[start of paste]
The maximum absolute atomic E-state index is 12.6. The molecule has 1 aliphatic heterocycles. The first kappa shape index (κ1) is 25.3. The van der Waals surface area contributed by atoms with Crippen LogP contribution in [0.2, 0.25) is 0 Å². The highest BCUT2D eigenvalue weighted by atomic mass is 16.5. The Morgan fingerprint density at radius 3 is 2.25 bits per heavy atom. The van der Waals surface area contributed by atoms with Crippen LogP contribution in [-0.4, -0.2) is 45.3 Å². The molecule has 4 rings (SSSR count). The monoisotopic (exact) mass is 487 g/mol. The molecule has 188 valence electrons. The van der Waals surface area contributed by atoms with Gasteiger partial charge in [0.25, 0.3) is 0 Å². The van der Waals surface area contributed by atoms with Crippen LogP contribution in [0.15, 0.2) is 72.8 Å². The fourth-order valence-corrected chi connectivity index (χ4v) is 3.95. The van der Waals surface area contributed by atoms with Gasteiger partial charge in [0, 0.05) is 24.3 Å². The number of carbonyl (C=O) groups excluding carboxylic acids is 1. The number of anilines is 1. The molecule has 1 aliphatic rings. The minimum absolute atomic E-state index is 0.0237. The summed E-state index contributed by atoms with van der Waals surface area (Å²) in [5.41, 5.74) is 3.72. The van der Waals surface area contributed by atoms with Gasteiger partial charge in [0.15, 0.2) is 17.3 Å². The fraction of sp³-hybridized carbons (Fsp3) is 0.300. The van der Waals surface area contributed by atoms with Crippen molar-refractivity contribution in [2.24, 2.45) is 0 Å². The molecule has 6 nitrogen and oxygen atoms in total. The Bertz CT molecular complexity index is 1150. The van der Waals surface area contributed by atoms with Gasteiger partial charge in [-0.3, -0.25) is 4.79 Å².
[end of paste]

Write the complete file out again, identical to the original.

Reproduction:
The maximum absolute atomic E-state index is 12.6. The molecule has 1 aliphatic heterocycles. The first kappa shape index (κ1) is 25.3. The van der Waals surface area contributed by atoms with Crippen LogP contribution in [0.2, 0.25) is 0 Å². The highest BCUT2D eigenvalue weighted by atomic mass is 16.5. The Morgan fingerprint density at radius 3 is 2.25 bits per heavy atom. The van der Waals surface area contributed by atoms with Crippen LogP contribution in [-0.4, -0.2) is 45.3 Å². The molecule has 4 rings (SSSR count). The monoisotopic (exact) mass is 487 g/mol. The molecule has 188 valence electrons. The van der Waals surface area contributed by atoms with Gasteiger partial charge in [0.25, 0.3) is 0 Å². The van der Waals surface area contributed by atoms with Crippen LogP contribution in [0.15, 0.2) is 72.8 Å². The fourth-order valence-corrected chi connectivity index (χ4v) is 3.95. The van der Waals surface area contributed by atoms with Gasteiger partial charge in [0, 0.05) is 24.3 Å². The number of carbonyl (C=O) groups excluding carboxylic acids is 1. The number of anilines is 1. The molecule has 1 aliphatic rings. The minimum absolute atomic E-state index is 0.0237. The summed E-state index contributed by atoms with van der Waals surface area (Å²) in [5.41, 5.74) is 3.72. The van der Waals surface area contributed by atoms with Gasteiger partial charge in [0.15, 0.2) is 17.3 Å². The fraction of sp³-hybridized carbons (Fsp3) is 0.300. The van der Waals surface area contributed by atoms with Crippen molar-refractivity contribution in [2.24, 2.45) is 0 Å². The molecule has 6 nitrogen and oxygen atoms in total. The Bertz CT molecular complexity index is 1150. The van der Waals surface area contributed by atoms with Gasteiger partial charge in [-0.3, -0.25) is 4.79 Å².